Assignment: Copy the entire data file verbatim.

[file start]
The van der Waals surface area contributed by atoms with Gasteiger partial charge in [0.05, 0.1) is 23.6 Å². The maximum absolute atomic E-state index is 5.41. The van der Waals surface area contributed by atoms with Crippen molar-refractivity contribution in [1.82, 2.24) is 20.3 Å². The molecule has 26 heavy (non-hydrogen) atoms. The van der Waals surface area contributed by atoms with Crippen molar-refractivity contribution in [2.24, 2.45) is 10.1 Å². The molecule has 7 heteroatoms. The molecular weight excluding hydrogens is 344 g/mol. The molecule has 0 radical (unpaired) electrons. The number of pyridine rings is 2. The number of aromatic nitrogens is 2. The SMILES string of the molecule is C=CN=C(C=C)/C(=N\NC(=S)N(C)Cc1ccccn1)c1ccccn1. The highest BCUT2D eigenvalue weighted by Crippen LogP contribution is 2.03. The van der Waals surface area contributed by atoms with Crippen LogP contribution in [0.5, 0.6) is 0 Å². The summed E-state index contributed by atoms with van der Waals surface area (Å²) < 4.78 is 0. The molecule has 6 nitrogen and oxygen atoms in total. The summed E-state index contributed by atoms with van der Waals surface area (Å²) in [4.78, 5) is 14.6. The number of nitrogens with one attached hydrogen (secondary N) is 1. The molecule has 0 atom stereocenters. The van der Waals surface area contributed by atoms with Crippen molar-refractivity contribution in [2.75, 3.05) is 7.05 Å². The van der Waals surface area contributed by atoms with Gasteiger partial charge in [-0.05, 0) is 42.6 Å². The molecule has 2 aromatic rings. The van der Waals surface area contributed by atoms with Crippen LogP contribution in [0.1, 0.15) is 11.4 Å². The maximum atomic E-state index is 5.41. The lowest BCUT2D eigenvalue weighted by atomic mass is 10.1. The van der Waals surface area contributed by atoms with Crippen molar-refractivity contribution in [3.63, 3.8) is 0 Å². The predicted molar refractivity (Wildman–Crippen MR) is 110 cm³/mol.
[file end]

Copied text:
The van der Waals surface area contributed by atoms with Gasteiger partial charge in [0.05, 0.1) is 23.6 Å². The maximum absolute atomic E-state index is 5.41. The van der Waals surface area contributed by atoms with Crippen molar-refractivity contribution in [1.82, 2.24) is 20.3 Å². The molecule has 26 heavy (non-hydrogen) atoms. The van der Waals surface area contributed by atoms with Crippen molar-refractivity contribution in [2.24, 2.45) is 10.1 Å². The molecule has 7 heteroatoms. The molecular weight excluding hydrogens is 344 g/mol. The molecule has 0 radical (unpaired) electrons. The number of pyridine rings is 2. The number of aromatic nitrogens is 2. The SMILES string of the molecule is C=CN=C(C=C)/C(=N\NC(=S)N(C)Cc1ccccn1)c1ccccn1. The highest BCUT2D eigenvalue weighted by Crippen LogP contribution is 2.03. The van der Waals surface area contributed by atoms with Crippen LogP contribution in [0.5, 0.6) is 0 Å². The summed E-state index contributed by atoms with van der Waals surface area (Å²) < 4.78 is 0. The molecule has 6 nitrogen and oxygen atoms in total. The summed E-state index contributed by atoms with van der Waals surface area (Å²) in [4.78, 5) is 14.6. The number of nitrogens with one attached hydrogen (secondary N) is 1. The molecule has 0 atom stereocenters. The van der Waals surface area contributed by atoms with Crippen molar-refractivity contribution in [2.75, 3.05) is 7.05 Å². The van der Waals surface area contributed by atoms with Gasteiger partial charge in [-0.05, 0) is 42.6 Å². The molecule has 2 aromatic rings. The van der Waals surface area contributed by atoms with Crippen LogP contribution in [0.1, 0.15) is 11.4 Å². The maximum atomic E-state index is 5.41. The lowest BCUT2D eigenvalue weighted by atomic mass is 10.1. The van der Waals surface area contributed by atoms with Crippen molar-refractivity contribution in [3.63, 3.8) is 0 Å². The predicted molar refractivity (Wildman–Crippen MR) is 110 cm³/mol.